The membership of Elk Path went down, mostly estimated due to the absence of a strong Christian education program for teens and young adults. If Britten is drafted, he would be Elk Path’s first youth pastor. Britten only has part-time experience (though significant) under his belt, but he showed great skills, promise and humility at the scouting combine. The question on the minds of most commentators is if Elk Path’s leadership is expecting the “attraction model” (now being reevaluated by bloggers), because Britten will probably bring something else.
No. 4 Pick - The bridgeCROSSing - Phineas Murphy, Lead Pastor, San Luis Obispo Theological Seminary  
The bridgeCROSSing is the latest addition to a fast-growing church planting movement in the Portland area, started by pastor/author Kyle McLellan. Unfortunately, two of Portland’s well-known companies had to make a lot of layoffs that same month, diverting the attention McLellan and other leaders from helping bridgeCROSSing during its public launch, including the appointment of a lead pastor. The bridgeCROSSing has been having only intermittent growth while juggling guest preachers, so Murphy, with his education, experience and West Coast background, is an apparent-best pick for this leader-less church with potential.
No. 5 Pick - Woodfield Bible Church - Jeff Gundersen, Executive Pastor, Kletos Seminary
While the senior pastor at Woodfield Bible is an educated and charismatic visionary, the church has mostly plateaued in its membership and struggled financially and organizationally since their relocation to a newly-built facility. 
Gundersen, arguably, has the most eye-catching testimony of all the draft picks: a successful CEO, who stepped down after his conversion and felt call into ministry, he’s been well-funding ministries and charities all across New England.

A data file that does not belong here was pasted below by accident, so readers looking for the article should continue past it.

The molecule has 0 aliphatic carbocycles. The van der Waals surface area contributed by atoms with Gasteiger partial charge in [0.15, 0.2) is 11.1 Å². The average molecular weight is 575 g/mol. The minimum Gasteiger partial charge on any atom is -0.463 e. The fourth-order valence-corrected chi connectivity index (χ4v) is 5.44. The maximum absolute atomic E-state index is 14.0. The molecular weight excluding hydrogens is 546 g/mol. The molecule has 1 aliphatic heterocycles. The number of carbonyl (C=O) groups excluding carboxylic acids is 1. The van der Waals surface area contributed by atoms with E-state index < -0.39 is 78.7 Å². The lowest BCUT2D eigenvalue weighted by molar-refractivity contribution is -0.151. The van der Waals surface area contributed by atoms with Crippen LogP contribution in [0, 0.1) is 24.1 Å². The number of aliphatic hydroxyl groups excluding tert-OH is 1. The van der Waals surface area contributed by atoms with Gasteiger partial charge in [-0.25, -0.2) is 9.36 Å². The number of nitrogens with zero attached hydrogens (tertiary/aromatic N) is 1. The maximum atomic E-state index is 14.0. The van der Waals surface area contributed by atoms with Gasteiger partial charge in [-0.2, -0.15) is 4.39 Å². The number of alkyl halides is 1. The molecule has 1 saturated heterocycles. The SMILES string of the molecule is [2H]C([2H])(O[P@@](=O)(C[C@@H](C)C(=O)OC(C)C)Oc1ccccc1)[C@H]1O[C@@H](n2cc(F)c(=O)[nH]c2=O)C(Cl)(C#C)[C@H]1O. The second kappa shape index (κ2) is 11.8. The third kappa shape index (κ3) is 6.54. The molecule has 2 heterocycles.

If he’s Woodfield Bible’s first Executive Pastor, there’s no doubt he would help to get things in order and add to the community. There is question, though, what his job description would be, including in relation to the senior pastor, his younger superior. There’s also been talk of Woodfield Bible trading down.

Wednesday, April 24, 2013

An Angry God and Mental Illness

Both those who suffer mental illness and those who worship an ungracious condemning (and Scripturally-incomplete) God have been making headlines these days. Not to make any prejudice or stereotypes, but turns out there's at least a little bit of a connection, one that may strike close to home in my town.

"People who believe in an angry, punishing God are much more likely to suffer from a variety of mental illnesses, a scientific study published in the April edition of Journal of Religion & Health finds. The study, conducted by Marymount Manhattan College Assistant Psychology Professor Nava Silton, used data from the 2010 Baylor Religion Survey of US Adults to examine the links between beliefs and anxiety disorders like social dysfunction, paranoia, obsession and compulsion."  

As always, we're to spread and celebrate the Scriptural Truth that God is just and loving. It's a Truth that's very much needed. You can read the rest of the article here.   

Tuesday, April 23, 2013

Mumford and the Spiritual-but-not-Religious

When Mumford & Sons played at the Grammys and won, my Twitter feed was aglow with celebration that "worship songs" were being played in the Grammys. Myself, I had never listened to or researched Mumford & Sons. But, as interviews indicated, Mumford's personal views don't match up with the theology that his song lyrics seemingly emulated so well. So, like Creed and Evanescence before, Mumford & Sons became the next popular and award-winning band whose background is steeped in the Church yet is not, wholly (at the very least), professing Christian, even when a comparable part of their fan base want them to be.

Relevant Magazine has a column with some good points on Mumford and the spiritual-but-not-religious crowd. You can read it here.

Monday, April 22, 2013

Q Debriefing